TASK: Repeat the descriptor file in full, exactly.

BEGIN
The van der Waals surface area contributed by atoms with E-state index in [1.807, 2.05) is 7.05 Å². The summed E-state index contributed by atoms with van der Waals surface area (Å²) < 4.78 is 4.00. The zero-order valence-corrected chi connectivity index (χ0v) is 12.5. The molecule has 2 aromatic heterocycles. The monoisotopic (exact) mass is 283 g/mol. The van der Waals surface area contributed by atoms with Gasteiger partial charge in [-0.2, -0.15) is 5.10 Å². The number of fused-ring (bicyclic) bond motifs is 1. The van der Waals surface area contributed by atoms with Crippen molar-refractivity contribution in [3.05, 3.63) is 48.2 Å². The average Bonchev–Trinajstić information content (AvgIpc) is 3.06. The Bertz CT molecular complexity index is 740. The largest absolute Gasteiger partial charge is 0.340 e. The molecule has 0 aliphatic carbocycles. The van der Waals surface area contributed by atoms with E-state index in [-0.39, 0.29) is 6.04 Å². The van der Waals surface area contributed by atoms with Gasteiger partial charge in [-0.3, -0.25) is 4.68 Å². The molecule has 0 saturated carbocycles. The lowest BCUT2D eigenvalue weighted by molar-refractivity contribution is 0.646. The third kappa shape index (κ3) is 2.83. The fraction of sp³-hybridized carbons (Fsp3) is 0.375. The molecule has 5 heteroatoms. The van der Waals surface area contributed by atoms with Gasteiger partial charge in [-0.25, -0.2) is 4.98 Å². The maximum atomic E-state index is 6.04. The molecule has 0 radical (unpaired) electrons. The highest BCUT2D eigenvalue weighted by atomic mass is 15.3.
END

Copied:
The van der Waals surface area contributed by atoms with E-state index in [1.807, 2.05) is 7.05 Å². The summed E-state index contributed by atoms with van der Waals surface area (Å²) < 4.78 is 4.00. The zero-order valence-corrected chi connectivity index (χ0v) is 12.5. The molecule has 2 aromatic heterocycles. The monoisotopic (exact) mass is 283 g/mol. The van der Waals surface area contributed by atoms with Gasteiger partial charge in [-0.2, -0.15) is 5.10 Å². The number of fused-ring (bicyclic) bond motifs is 1. The van der Waals surface area contributed by atoms with Crippen molar-refractivity contribution in [3.05, 3.63) is 48.2 Å². The average Bonchev–Trinajstić information content (AvgIpc) is 3.06. The Bertz CT molecular complexity index is 740. The largest absolute Gasteiger partial charge is 0.340 e. The molecule has 0 aliphatic carbocycles. The van der Waals surface area contributed by atoms with E-state index in [-0.39, 0.29) is 6.04 Å². The van der Waals surface area contributed by atoms with Gasteiger partial charge in [-0.3, -0.25) is 4.68 Å². The molecule has 0 saturated carbocycles. The lowest BCUT2D eigenvalue weighted by molar-refractivity contribution is 0.646. The third kappa shape index (κ3) is 2.83. The fraction of sp³-hybridized carbons (Fsp3) is 0.375. The molecule has 5 heteroatoms. The van der Waals surface area contributed by atoms with Gasteiger partial charge in [-0.25, -0.2) is 4.98 Å². The maximum atomic E-state index is 6.04. The molecule has 0 radical (unpaired) electrons. The highest BCUT2D eigenvalue weighted by atomic mass is 15.3.